General Rate Income Pool (GRIP) balance. Taxable dividends paid by the corporation can either be designated as
“eligible” or “non-eligible” dividends. Eligible dividends received by an individual attract tax at significantly
lower personal tax rates. A corporation typically can only pay eligible dividends if it has a sufficient GRIP
As a result of Ontario’s decision not to parallel the federal measures relating to the SBD, a shareholder of an
Ontario CCPC may benefit on an overall net basis. Although the corporation may incur a slightly higher corporate
tax cost, the individual will pay less tax on the receipt of eligible dividends from the company.
Example: A CCPC in Ontario earns $500,000 of active business income in 2019. The CCPC is associated with another
company that earns more than $150,000 of investment income during the year. Under the new rules, the CCPC will pay
corporate tax in Ontario at 18.5 percent, as it loses its SBD federally but not in Ontario.
As a result, the CCPC pays $92,500 of corporate tax. The corporation pays out all of its after-tax earnings as an
eligible dividend to the individual shareholder, attracting personal tax at the top marginal rate of 39.34 percent.
The individual retains $247,189 after paying personal level tax.
Contrast this with a CCPC with the same amount of active business income in 2019 but does not have its SBD reduced
as it does not earn any passive investment during the year. This corporation will pay $62,500 of corporate tax in
Ontario at the small business tax rate of 12.5 percent. If the corporation pays out all of its after-tax earnings
as a non-eligible dividend to its individual shareholder, attracting personal tax at the top marginal rate of 47.40
percent, the individual retains only $230,125 after taxes (a difference of $17,064 compared to the individual of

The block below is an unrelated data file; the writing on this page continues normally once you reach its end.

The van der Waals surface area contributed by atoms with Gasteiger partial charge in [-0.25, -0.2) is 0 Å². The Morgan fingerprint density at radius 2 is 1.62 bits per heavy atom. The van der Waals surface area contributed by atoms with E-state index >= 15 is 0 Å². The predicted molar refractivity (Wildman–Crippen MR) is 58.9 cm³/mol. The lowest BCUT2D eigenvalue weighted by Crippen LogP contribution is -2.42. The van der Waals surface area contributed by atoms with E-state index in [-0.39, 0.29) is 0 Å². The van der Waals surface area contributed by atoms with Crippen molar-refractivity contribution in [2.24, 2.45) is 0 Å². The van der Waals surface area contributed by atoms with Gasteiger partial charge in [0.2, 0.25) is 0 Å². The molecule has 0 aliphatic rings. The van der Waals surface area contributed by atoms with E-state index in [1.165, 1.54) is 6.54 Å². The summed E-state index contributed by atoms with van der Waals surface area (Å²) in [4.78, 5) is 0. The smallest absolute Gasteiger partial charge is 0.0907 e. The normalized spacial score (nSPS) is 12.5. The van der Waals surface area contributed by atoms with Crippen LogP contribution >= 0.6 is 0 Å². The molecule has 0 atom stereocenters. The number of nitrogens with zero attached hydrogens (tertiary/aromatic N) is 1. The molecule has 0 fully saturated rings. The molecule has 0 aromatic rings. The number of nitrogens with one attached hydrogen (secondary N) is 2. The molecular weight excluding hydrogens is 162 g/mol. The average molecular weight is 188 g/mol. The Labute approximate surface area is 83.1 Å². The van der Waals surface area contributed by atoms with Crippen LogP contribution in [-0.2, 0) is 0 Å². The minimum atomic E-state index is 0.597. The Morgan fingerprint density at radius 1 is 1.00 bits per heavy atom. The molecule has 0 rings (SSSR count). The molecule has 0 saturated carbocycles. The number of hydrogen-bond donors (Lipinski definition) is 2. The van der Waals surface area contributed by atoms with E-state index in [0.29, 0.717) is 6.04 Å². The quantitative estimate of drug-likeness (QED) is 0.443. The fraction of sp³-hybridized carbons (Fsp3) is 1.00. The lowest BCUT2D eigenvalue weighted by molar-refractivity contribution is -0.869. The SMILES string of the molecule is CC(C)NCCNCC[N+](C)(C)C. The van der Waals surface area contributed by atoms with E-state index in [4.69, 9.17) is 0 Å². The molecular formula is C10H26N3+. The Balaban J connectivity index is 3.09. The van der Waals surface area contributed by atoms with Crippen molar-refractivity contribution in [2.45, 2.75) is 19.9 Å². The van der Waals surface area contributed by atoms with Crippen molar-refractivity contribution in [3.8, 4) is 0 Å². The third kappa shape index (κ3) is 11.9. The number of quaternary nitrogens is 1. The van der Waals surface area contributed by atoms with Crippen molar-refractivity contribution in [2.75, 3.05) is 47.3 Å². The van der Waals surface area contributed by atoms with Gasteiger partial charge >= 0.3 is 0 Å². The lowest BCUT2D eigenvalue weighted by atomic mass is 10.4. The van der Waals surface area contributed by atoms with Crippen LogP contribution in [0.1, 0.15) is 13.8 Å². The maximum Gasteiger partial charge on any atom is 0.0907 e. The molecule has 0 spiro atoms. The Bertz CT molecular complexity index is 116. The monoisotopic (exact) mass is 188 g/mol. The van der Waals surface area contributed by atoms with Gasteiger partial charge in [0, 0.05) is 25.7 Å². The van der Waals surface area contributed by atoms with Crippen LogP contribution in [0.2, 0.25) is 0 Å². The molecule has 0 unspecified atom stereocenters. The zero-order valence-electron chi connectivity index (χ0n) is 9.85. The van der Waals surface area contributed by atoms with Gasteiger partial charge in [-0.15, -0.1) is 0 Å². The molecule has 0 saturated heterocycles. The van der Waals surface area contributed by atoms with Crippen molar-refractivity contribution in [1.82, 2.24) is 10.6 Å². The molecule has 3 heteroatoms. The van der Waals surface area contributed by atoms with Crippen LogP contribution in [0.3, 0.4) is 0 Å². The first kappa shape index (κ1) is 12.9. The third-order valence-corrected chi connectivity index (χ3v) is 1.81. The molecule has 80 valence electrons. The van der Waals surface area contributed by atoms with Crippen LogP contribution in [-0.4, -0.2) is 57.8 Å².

the first CCPC).
To preserve the small business deduction limit under the new rules, it may be necessary to review the investment
strategy for the company to better manage the timing and types of investment income earned by the corporation.
Other strategies to consider include increasing salaries paid by the investment business, reorganization the
business, and the acquisition of a life insurance policy.
However, with Ontario failing to parallel the federal measures, it may not be necessary to take any action as the
integrated result to the shareholder of the CCPC may be advantageous.
Although there is significant concern in the business community with respect to the new rules, there are still
effective strategies and options available to manage and reduce the overall tax costs. Meet with a trusted
professional to determine what and if any changes should be made to your corporate structure to minimize your tax
exposure and optimize tax opportunities.
For more information, contact Bruno Lucente, CPA, CA, at
[email protected]or Jeanne Cheng, CPA, CA at 647.775.1768 or [email protected].
Related Topics:Small Business; Tax Rates